Our free trade conversations now seem to center on those who have been harmed with little discussion of the benefits. To save the North Carolina cotton mills, we could put a tariff on those Bangladeshi socks, but while the tariff may be imposed on the foreign company, it really means that consumers will be charged more for the socks. If the tariff is high enough, the North Carolina mill will be competitive and will not have to shut down. Jobs are saved. But, of course, now consumers pay more for the product and have less disposable income for other stuff. If the country overall was better off economically when the foreign socks came in without a tariff, keeping them out with a tariff must mean overall the country is now worse off. 

          Besides a tariff or its equivalent, we should be discussing other ways to ameliorate the problems of those who have been the big losers to free trade. We should be thinking of a social net—health care, training, relocation assistance, infrastructure jobs, education incentives–if not generally, at least for those whose jobs have moved abroad. But this discussion is generally off the table. Such a social net is “Big Government,” and, goodness knows, we can’t have that. Meanwhile, a tariff–for reasons that have a mystifying logic–is somehow not considered to be Big Government even though it, in effect, is a widespread tax on consumers, a tax, like most consumer taxes, that is regressive leading to more income inequality.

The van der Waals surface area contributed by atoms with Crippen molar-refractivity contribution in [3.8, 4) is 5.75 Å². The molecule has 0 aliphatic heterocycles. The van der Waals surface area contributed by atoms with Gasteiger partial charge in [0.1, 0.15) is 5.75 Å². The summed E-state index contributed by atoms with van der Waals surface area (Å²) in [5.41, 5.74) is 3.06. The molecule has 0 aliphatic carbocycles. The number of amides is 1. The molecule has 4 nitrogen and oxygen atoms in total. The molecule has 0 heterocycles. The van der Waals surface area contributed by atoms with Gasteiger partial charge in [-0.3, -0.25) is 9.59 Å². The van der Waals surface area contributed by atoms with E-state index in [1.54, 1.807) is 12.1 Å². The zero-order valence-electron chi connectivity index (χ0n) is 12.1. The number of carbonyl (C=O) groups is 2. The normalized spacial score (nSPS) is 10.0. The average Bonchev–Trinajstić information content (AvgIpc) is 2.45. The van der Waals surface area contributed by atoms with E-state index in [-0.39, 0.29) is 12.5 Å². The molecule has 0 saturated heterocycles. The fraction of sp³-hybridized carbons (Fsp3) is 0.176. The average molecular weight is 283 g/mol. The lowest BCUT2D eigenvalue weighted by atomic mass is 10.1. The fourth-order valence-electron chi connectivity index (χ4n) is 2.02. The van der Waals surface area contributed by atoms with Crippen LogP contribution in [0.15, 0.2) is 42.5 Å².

A discussion of how to help workers who lose their jobs because of systemic societal changes would be valuable since it would apply to more than just those workers who have lost out to free trade. So, for example, coal miners face unemployment not because of NAFTA or other such trade agreements. President Trump had suggested that declining mining jobs would come back once those Big Government regulations were rescinded. Perhaps some work would, but, of course, just as tariffs impose costs on the larger society, the deregulatory approach also imposes widespread costs. Many of those “regulations” are protections against industrial accidents and water and air pollution that impose costs not only on hurt individuals but on society in general. However, the removal of such protections is not going to bring back many of the mining jobs. Better technology has made competitors to coal more efficient, and better technology has led to the more efficient extraction of coal. Fewer miners are needed to mine the same amount of coal as were needed a generation ago, and natural gas competes better against coal than it did in the past. No matter what, all the coal mining jobs are not coming back.